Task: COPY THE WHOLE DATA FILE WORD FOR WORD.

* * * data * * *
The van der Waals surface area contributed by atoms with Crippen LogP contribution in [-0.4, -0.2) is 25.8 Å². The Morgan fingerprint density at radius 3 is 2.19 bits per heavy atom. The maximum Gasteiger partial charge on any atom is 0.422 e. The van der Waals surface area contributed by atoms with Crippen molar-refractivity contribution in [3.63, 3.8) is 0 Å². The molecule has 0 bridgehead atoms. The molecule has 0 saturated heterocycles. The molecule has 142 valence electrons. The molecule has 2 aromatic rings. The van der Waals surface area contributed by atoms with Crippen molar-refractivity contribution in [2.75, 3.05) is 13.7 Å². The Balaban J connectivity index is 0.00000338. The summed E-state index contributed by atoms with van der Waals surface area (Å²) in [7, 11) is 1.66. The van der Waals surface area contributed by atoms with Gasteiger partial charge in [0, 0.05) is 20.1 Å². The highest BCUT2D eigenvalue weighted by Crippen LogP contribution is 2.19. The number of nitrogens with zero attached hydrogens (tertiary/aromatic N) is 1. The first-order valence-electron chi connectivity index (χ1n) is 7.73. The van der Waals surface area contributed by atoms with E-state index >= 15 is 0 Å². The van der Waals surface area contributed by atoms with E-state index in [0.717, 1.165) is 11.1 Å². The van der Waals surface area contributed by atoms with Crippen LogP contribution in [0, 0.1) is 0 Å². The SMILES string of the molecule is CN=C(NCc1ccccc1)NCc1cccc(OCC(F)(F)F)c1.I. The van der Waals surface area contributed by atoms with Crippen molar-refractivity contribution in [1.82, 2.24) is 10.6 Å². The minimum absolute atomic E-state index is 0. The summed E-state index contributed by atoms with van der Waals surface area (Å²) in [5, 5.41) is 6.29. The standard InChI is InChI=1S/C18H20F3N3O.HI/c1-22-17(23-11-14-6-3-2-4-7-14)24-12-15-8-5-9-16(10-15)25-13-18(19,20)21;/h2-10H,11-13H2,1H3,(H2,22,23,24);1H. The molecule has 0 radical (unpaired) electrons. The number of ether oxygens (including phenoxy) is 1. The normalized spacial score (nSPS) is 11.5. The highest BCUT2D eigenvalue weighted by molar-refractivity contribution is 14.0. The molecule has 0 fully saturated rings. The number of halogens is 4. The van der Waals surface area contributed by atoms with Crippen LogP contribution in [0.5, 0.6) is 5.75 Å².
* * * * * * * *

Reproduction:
The van der Waals surface area contributed by atoms with Crippen LogP contribution in [-0.4, -0.2) is 25.8 Å². The Morgan fingerprint density at radius 3 is 2.19 bits per heavy atom. The maximum Gasteiger partial charge on any atom is 0.422 e. The van der Waals surface area contributed by atoms with Crippen molar-refractivity contribution in [3.63, 3.8) is 0 Å². The molecule has 0 bridgehead atoms. The molecule has 0 saturated heterocycles. The molecule has 142 valence electrons. The molecule has 2 aromatic rings. The van der Waals surface area contributed by atoms with Crippen molar-refractivity contribution in [2.75, 3.05) is 13.7 Å². The Balaban J connectivity index is 0.00000338. The summed E-state index contributed by atoms with van der Waals surface area (Å²) in [7, 11) is 1.66. The van der Waals surface area contributed by atoms with Gasteiger partial charge in [0, 0.05) is 20.1 Å². The highest BCUT2D eigenvalue weighted by Crippen LogP contribution is 2.19. The number of nitrogens with zero attached hydrogens (tertiary/aromatic N) is 1. The first-order valence-electron chi connectivity index (χ1n) is 7.73. The van der Waals surface area contributed by atoms with E-state index >= 15 is 0 Å². The van der Waals surface area contributed by atoms with E-state index in [0.717, 1.165) is 11.1 Å². The van der Waals surface area contributed by atoms with Crippen LogP contribution in [0, 0.1) is 0 Å². The SMILES string of the molecule is CN=C(NCc1ccccc1)NCc1cccc(OCC(F)(F)F)c1.I. The van der Waals surface area contributed by atoms with Crippen molar-refractivity contribution in [1.82, 2.24) is 10.6 Å². The minimum absolute atomic E-state index is 0. The summed E-state index contributed by atoms with van der Waals surface area (Å²) in [5, 5.41) is 6.29. The standard InChI is InChI=1S/C18H20F3N3O.HI/c1-22-17(23-11-14-6-3-2-4-7-14)24-12-15-8-5-9-16(10-15)25-13-18(19,20)21;/h2-10H,11-13H2,1H3,(H2,22,23,24);1H. The molecule has 0 radical (unpaired) electrons. The number of ether oxygens (including phenoxy) is 1. The normalized spacial score (nSPS) is 11.5. The highest BCUT2D eigenvalue weighted by molar-refractivity contribution is 14.0. The molecule has 0 fully saturated rings. The number of halogens is 4. The van der Waals surface area contributed by atoms with Crippen LogP contribution in [0.5, 0.6) is 5.75 Å².